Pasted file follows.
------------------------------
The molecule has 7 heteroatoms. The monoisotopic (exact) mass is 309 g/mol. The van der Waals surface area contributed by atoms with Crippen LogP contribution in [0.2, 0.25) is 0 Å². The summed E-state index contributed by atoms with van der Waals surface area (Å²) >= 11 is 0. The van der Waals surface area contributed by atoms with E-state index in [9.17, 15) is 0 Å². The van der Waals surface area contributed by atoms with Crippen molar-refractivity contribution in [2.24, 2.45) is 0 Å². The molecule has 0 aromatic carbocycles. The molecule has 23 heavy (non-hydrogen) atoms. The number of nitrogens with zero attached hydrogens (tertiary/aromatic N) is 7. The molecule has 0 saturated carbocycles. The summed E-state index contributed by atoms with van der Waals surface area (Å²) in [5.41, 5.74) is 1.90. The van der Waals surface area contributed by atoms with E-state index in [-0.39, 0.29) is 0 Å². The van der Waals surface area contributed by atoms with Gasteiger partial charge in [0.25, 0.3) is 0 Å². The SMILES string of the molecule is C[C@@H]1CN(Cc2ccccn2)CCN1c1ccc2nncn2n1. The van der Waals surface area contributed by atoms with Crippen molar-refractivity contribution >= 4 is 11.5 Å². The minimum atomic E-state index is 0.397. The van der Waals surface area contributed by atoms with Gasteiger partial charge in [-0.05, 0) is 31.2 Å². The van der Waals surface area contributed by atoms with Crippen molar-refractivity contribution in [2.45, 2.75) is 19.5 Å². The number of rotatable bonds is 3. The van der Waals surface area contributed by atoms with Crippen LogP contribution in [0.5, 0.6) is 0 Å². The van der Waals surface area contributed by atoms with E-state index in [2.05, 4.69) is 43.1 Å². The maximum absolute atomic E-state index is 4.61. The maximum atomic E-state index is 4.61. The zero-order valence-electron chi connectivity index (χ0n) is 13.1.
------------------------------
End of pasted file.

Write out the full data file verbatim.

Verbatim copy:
The molecule has 7 heteroatoms. The monoisotopic (exact) mass is 309 g/mol. The van der Waals surface area contributed by atoms with Crippen LogP contribution in [0.2, 0.25) is 0 Å². The summed E-state index contributed by atoms with van der Waals surface area (Å²) >= 11 is 0. The van der Waals surface area contributed by atoms with E-state index in [9.17, 15) is 0 Å². The van der Waals surface area contributed by atoms with Crippen molar-refractivity contribution in [2.24, 2.45) is 0 Å². The molecule has 0 aromatic carbocycles. The molecule has 23 heavy (non-hydrogen) atoms. The number of nitrogens with zero attached hydrogens (tertiary/aromatic N) is 7. The molecule has 0 saturated carbocycles. The summed E-state index contributed by atoms with van der Waals surface area (Å²) in [5.41, 5.74) is 1.90. The van der Waals surface area contributed by atoms with E-state index in [-0.39, 0.29) is 0 Å². The van der Waals surface area contributed by atoms with Gasteiger partial charge in [0.25, 0.3) is 0 Å². The SMILES string of the molecule is C[C@@H]1CN(Cc2ccccn2)CCN1c1ccc2nncn2n1. The van der Waals surface area contributed by atoms with Crippen molar-refractivity contribution >= 4 is 11.5 Å². The minimum atomic E-state index is 0.397. The van der Waals surface area contributed by atoms with Gasteiger partial charge in [-0.05, 0) is 31.2 Å². The van der Waals surface area contributed by atoms with Crippen molar-refractivity contribution in [2.45, 2.75) is 19.5 Å². The number of rotatable bonds is 3. The van der Waals surface area contributed by atoms with Crippen LogP contribution in [0.5, 0.6) is 0 Å². The van der Waals surface area contributed by atoms with E-state index in [2.05, 4.69) is 43.1 Å². The maximum absolute atomic E-state index is 4.61. The maximum atomic E-state index is 4.61. The zero-order valence-electron chi connectivity index (χ0n) is 13.1.